I feel Jaime Harrison is going to have a better shot than anyone else has had at unseating Lindsey this November. From the way that Graham has slunk back into the shadows I think he knows this, too. Will be an interesting race if Biden holds his shtick together and is the reasonable, responsible adult to Trump’s romper room toddlerisms.

            Reply
              1. Barry

                That’s a funny tweet given the dependence S.C. has on the federal government and from a state that owns a huge electric cooperative. LOL

                Reply
  2. Doug T

    Amy and Liz should stick around until after Super Tuesday to keep Bernie’s vote down in Minn and Mass. Bloomberg may end up as Steyer after Tuse.

    Reply
  3. Mr. Smith

    Sorry to rain on this parade (again). But by Tuesday evening Biden’s performance in SC is very likely to quickly fade into the foggy past. He simply lacks the resources and infrastructure in the Super Tuesday states to sustain that result. And he cannot rely on the Black vote, because in most of those states it is not significant — and those Black voters tend not to be as conservative as in SC, where conservatism practically bubbles up from the water table.

    Reply
    1. Brad Warthen Post author

      You’re not raining on anything. As I said, “Will it be easy? No. This helps on Super Tuesday, but it’s impossible to predict anything with so many variables.”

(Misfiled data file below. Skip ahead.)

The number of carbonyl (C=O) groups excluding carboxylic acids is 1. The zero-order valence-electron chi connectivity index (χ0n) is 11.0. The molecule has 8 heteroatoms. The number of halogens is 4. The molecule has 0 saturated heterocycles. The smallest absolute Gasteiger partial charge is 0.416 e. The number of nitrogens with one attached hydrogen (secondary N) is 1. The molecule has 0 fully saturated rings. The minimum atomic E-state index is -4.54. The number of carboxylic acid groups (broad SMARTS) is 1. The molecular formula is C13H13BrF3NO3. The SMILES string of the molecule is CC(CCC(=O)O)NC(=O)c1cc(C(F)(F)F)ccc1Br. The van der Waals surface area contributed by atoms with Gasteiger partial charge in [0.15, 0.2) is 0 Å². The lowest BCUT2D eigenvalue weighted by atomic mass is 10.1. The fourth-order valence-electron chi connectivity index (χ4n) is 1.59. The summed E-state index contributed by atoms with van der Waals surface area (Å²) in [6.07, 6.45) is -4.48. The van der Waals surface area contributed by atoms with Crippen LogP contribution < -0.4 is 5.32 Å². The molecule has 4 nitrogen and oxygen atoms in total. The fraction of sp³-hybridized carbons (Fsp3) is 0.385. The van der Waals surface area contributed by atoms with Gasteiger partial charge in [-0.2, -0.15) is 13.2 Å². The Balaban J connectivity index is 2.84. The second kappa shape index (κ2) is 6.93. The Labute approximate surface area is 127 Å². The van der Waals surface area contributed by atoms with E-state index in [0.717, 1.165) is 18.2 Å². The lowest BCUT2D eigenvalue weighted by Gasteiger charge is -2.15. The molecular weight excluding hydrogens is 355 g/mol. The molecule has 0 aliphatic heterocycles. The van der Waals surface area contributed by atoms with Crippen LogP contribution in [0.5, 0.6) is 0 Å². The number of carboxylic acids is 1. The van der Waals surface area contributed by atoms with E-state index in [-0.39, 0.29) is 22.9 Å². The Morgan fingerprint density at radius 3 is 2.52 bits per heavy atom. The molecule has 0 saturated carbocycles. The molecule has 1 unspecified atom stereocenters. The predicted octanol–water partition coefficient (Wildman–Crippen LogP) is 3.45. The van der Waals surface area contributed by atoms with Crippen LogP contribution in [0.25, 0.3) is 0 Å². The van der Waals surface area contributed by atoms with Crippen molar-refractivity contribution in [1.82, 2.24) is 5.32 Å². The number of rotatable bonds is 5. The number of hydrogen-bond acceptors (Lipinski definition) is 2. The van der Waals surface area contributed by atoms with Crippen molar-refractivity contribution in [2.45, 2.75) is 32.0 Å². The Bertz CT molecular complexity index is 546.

We know that Joe is at a relative disadvantage in the Super Tuesday states, because he spent time and other resources on South Carolina instead of those states — and to tremendous effect.

      Here’s what’s NOT going to happen: He isn’t going to win in Super Tuesday states the way he did in South Carolina. Lightning doesn’t strike everywhere at once, not the way it did here.

      What IS likely to happen is that he’ll do better than he would have done had he lost here, or had a weak win. And Sanders, and possibly Bloomberg, will do a little worse (although conventional wisdom has it that Sanders has California sewn up).

      It’s all about one of the most absurd factors in politics — the bandwagon effect. I’ve always thought it ridiculous that people will vote for someone because other people are voting for him or her — why wouldn’t a person vote for the candidate he or she thinks will do the best job, regardless of what others think — but there’s no denying that it happens. And Bernie lost some of that yesterday, while Biden recharged his supply, and then some.

      Will that mean he’ll come out on top in a state where he would have been a distant fourth before yesterday? Probably not, but he’ll do better.

      Almost as important as how Biden and Sanders do is how Bloomberg does in these states where he’s spent all that money, the first states where he’s on the ballot. His strategy depended on shock and awe on Super Tuesday. Can he still achieve that? It’s in some doubt.

      But here’s the most important thing: Unless Bloomberg triumphs Tuesday big-time, this race has a new central narrative. We now have the beginning of an answer to the question, which moderate can emerge to stop Sanders?

      If Bloomberg fizzles on Tuesday, he may throw up his hands and quit. If Biden does better than Buttigieg and Klobuchar on Tuesday, they should drop out; they’ll only be doing themselves and the party harm by staying in.